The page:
By Jan Lee
To Aviva Weisbord, inclusiveness was at the heart of everything she fought for.
She was an equally tireless advocate for the marginalized child, the Jew who was seeking a religious identity and the family that desperately needed a path forward. And as her lifelong history of community service in Baltimore demonstrated, she never tired of that advocacy.
Weisbord, who served as the executive director of Shemesh, died on Dec. 25 after a long battle with COVID-19. She was 72.
To those who had never met her, she was Dr. Weisbord, a well-respected licensed psychologist. To those in her Jewish community, she was Rebbetzin Weisbord, wife of Rabbi Berel Weisbord and daughter of Rabbi Yaacov and Rebbetzin Chana Weisberg. To those who had the fortune to meet her, she was known simply as Aviva.
“She was so modest and never wanted to call attention to herself,” explained Faye Friedman, the program director for Shemesh. “She would wave away any accolades and definitely introduced herself as Aviva.”
As Baltimore’s first female Orthodox licensed psychotherapist, she broke boundaries right from the start. She realized there was a social and cultural need for professionals in the wider Jewish community who understood the intricacies of Jewish life and the pressures it often encapsulated. And as Friedman explained, she believed that healing and change started with the whole family, not just the individual. It was an outlook and nuanced approach that she carried into her later work with Shemesh, an organization that advocates for children with learning differences. As executive director she and her staff networked tirelessly with schools and parents to ensure successful outcomes for the child.
“[She] believed that families needed to be supported in their effort to gain services for their children and for dealing with those [learning] differences,” Friedman said.
“Shemesh performs miracles every day,” said Richard Hantgan, who serves as the president of Shemesh’s board. He said it was Weisbord’s leadership skills that made such miracles happen for families and children stuck with navigating a complex and often rigid educational system.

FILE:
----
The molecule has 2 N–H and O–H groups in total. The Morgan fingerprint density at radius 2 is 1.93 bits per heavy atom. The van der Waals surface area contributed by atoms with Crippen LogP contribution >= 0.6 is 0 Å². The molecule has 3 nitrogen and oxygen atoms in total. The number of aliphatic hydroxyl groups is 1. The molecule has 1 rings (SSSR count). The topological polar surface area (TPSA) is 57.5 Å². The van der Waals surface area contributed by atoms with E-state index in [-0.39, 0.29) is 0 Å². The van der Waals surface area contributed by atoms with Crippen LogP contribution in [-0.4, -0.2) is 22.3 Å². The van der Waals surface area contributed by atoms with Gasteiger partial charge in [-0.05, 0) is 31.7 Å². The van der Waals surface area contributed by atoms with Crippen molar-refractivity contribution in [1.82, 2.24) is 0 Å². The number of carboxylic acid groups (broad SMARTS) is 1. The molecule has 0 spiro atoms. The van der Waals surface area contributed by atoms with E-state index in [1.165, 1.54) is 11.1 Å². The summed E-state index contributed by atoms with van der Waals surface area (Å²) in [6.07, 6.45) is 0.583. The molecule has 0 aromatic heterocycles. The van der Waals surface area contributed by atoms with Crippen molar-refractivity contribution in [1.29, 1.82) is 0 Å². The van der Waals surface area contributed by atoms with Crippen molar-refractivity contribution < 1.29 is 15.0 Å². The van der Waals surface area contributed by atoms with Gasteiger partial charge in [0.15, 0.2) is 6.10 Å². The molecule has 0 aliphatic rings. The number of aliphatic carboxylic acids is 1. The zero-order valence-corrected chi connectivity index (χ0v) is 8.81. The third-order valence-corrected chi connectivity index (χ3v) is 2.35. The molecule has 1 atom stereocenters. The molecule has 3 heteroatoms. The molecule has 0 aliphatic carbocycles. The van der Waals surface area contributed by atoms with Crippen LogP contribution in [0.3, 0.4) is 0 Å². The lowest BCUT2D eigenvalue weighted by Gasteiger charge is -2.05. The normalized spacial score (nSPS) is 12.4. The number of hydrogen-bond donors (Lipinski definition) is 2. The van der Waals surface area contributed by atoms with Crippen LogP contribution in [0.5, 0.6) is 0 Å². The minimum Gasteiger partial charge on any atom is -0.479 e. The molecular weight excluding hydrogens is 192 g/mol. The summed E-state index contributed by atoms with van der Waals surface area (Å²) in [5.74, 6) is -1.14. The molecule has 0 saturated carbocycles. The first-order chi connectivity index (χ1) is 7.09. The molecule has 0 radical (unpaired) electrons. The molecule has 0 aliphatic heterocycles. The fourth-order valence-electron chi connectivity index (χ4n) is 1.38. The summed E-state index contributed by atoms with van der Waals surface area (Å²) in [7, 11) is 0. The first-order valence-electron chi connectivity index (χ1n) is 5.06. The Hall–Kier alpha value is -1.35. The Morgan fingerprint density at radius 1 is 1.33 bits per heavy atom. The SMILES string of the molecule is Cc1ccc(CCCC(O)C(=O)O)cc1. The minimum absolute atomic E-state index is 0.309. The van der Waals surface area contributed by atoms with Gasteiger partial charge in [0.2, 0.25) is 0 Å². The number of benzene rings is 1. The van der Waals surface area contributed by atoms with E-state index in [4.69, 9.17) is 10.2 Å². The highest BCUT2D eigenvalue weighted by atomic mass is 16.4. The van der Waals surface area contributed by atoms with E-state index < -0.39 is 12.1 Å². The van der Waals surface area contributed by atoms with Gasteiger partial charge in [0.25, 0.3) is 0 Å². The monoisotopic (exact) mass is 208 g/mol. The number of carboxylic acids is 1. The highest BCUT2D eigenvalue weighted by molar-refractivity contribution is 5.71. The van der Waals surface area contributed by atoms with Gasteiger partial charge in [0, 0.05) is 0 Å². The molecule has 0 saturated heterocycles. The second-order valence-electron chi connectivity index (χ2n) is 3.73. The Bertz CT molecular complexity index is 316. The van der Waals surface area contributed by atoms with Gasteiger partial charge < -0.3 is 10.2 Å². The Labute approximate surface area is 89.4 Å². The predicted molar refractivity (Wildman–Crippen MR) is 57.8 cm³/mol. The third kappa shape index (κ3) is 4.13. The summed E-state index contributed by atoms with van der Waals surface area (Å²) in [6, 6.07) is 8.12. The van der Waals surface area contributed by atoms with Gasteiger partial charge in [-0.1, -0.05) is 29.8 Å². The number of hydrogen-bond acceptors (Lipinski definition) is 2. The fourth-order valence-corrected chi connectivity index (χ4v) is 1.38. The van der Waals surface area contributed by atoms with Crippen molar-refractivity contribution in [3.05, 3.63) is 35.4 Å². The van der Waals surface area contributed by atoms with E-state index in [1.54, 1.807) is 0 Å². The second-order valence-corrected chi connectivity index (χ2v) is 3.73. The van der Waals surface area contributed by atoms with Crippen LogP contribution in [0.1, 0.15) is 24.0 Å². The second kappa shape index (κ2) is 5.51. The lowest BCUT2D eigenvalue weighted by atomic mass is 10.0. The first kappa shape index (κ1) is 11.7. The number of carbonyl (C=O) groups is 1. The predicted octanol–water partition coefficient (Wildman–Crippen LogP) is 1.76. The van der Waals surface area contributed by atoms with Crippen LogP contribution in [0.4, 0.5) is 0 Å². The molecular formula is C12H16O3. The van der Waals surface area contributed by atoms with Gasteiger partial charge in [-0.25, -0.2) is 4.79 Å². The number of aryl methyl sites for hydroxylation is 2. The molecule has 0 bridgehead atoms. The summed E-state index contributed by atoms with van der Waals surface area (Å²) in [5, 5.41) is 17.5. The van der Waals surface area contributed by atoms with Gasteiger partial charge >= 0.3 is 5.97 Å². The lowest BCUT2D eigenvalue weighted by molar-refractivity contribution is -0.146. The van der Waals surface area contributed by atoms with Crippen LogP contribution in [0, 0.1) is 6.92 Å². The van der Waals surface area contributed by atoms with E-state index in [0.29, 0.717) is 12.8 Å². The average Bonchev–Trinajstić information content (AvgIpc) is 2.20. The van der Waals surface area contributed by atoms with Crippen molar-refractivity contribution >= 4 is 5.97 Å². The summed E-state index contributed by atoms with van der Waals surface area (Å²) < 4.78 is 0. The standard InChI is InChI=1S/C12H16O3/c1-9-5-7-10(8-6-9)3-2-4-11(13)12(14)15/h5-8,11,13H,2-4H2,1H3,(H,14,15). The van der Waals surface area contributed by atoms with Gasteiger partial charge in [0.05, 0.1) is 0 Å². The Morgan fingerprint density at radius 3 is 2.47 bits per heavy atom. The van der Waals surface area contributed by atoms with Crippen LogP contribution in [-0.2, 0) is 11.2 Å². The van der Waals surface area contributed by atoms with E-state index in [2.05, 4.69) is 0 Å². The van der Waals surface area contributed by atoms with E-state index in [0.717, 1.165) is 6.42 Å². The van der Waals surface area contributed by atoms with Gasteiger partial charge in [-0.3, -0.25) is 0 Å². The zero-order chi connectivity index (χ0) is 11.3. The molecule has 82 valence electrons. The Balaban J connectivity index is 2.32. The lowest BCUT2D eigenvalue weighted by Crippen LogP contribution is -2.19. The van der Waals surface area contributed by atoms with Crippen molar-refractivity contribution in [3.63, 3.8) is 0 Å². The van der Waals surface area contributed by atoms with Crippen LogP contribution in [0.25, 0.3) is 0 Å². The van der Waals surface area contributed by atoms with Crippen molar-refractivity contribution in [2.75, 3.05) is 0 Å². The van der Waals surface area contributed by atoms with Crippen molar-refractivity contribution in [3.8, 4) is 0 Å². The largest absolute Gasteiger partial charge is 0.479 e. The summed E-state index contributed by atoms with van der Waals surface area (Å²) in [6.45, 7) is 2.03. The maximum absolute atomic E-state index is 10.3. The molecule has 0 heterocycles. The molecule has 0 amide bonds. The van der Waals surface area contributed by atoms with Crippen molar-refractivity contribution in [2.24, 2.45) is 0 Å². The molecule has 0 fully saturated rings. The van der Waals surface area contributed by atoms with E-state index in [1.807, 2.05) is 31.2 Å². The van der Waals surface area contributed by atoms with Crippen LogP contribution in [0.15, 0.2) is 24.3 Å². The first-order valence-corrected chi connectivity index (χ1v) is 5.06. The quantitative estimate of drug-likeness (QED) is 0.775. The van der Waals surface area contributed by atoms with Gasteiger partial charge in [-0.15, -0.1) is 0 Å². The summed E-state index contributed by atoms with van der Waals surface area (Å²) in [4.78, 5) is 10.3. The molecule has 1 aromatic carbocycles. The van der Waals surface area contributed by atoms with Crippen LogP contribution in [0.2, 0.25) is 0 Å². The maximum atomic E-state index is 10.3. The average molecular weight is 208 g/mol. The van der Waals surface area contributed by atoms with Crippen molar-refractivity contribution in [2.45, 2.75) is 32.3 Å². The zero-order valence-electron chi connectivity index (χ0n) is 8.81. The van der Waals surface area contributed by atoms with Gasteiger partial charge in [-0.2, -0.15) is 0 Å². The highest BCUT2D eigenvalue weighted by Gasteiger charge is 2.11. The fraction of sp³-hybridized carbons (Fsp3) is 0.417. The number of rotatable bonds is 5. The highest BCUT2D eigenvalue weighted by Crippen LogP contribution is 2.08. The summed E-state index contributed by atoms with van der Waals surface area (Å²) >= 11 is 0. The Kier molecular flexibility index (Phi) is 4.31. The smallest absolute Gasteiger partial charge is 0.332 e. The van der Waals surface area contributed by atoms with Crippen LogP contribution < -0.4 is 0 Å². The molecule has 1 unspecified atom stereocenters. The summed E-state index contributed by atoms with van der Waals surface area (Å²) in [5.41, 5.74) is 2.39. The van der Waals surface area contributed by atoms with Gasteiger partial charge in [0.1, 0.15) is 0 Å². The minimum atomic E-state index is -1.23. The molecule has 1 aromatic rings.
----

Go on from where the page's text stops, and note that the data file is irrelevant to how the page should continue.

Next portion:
But in Weisbord’s eyes, those were skills that she inherited from her mother, who used leadership and lifelong advocacy to open further discussion and recognition of domestic violence. “My leadership training began around age five,” she explained in a 2016 article for the Orthodox Union’s Jewish Action. “That’s when my mother, Rebbetzin Chana Weinberg, a”h, recruited me to participate in a Ner Israel Ladies Luncheon.” At the time, she said, she had no clue that she was being given a peek into a meaningful career that would carry her through life: Jewish community service.
In her view, leadership started with a pragmatic question: “Why are we here?” Her answer was equally straightforward: “It’s about serving HaKadosh Baruch Hu to the best of my ability; doing what He wants in the way that fits the values and standards of Judaism.” For her, leading by example meant leading with heart and in line with Jewish values and standards.
The children she and her staff worked with at Shemesh weren’t just a number or a name, either. “She felt she had an obligation to ensure that every child mattered,” said Hantgan. Every part of their education mattered as well, secular as well as Judaic education.
Hantgan said her vision was initially ahead of its time and was instrumental in changing the way children with learning differences were addressed in the broader school system.
“Eleven years ago when she started with Shemesh, very little was installed in schools to assist with children with learning differences,” he said. It was her remarkable skill for diplomacy paired with her networking skills and her tenacity that helped build better educational opportunities for children with learning differences.
“She respected everyone, and she would listen to all,” said Hantgan, irrespective of how young they were, their status or what they had to say.
“Aviva had an endless capacity to show warmth, affection and concern. She genuinely loved people and made you feel like the most important person in the room,” Friedman said. “She was a scholar and the wisest woman I have known. When she gave advice, it was in such a way that made you feel that she believed in you. You always came away being a better person for it.”
Aviva Weisbord is survived by her husband, Rabbi Beryl Weisbord; her seven children, Reb Yehuda (Yael) Weisbord, Ayala (Rabbi Pinchas) Jurkowitz, Sholom Meir “Shmop” (Lia) Weisbord, Dvora Meira (Dr. Jonathan) Ringo, Yosef Aryeh (Tzipporah) Weisbord, Noson Zvi (Aviva Rachelle) Weisbord, and Feige Miryam (Reb Yaakov Akiva) Sofer; siblings, Rabbi Matis Weinberg, Rabbi Simcha Weinberg, Yehudis Zwick, Miriam Feldman and Naomi Sprung; and many grandchildren and great-grandchildren.
The funeral was held virtually on Dec. 27 and internment was at United Hebrew Cemetery in Halethorpe. Donations in her memory may be made to Shemesh at shemeshbaltimore.org.
Jan Lee is an independent journalist living in Canada who writes on Jewish culture, history, business and the environment.